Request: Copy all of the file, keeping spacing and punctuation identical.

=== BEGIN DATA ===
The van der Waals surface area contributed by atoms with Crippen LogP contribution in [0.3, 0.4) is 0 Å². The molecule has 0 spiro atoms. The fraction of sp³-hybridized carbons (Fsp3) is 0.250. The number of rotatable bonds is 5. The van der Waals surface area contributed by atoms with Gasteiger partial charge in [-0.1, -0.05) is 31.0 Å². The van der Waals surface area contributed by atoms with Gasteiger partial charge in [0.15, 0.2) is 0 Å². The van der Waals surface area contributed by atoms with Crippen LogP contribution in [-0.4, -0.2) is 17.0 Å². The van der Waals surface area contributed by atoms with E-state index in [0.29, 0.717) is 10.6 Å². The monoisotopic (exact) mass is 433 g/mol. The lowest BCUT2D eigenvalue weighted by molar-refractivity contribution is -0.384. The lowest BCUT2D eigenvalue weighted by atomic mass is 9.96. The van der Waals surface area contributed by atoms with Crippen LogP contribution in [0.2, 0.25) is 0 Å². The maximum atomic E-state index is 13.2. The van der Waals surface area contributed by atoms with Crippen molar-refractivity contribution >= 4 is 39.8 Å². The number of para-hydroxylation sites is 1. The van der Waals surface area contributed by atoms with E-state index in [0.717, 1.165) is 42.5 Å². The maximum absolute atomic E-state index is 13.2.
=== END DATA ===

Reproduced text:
The van der Waals surface area contributed by atoms with Crippen LogP contribution in [0.3, 0.4) is 0 Å². The molecule has 0 spiro atoms. The fraction of sp³-hybridized carbons (Fsp3) is 0.250. The number of rotatable bonds is 5. The van der Waals surface area contributed by atoms with Gasteiger partial charge in [-0.1, -0.05) is 31.0 Å². The van der Waals surface area contributed by atoms with Gasteiger partial charge in [0.15, 0.2) is 0 Å². The van der Waals surface area contributed by atoms with Crippen LogP contribution in [-0.4, -0.2) is 17.0 Å². The van der Waals surface area contributed by atoms with E-state index in [0.29, 0.717) is 10.6 Å². The monoisotopic (exact) mass is 433 g/mol. The lowest BCUT2D eigenvalue weighted by molar-refractivity contribution is -0.384. The lowest BCUT2D eigenvalue weighted by atomic mass is 9.96. The van der Waals surface area contributed by atoms with Crippen LogP contribution in [0.2, 0.25) is 0 Å². The maximum atomic E-state index is 13.2. The van der Waals surface area contributed by atoms with Crippen molar-refractivity contribution >= 4 is 39.8 Å². The number of para-hydroxylation sites is 1. The van der Waals surface area contributed by atoms with E-state index in [0.717, 1.165) is 42.5 Å². The maximum absolute atomic E-state index is 13.2.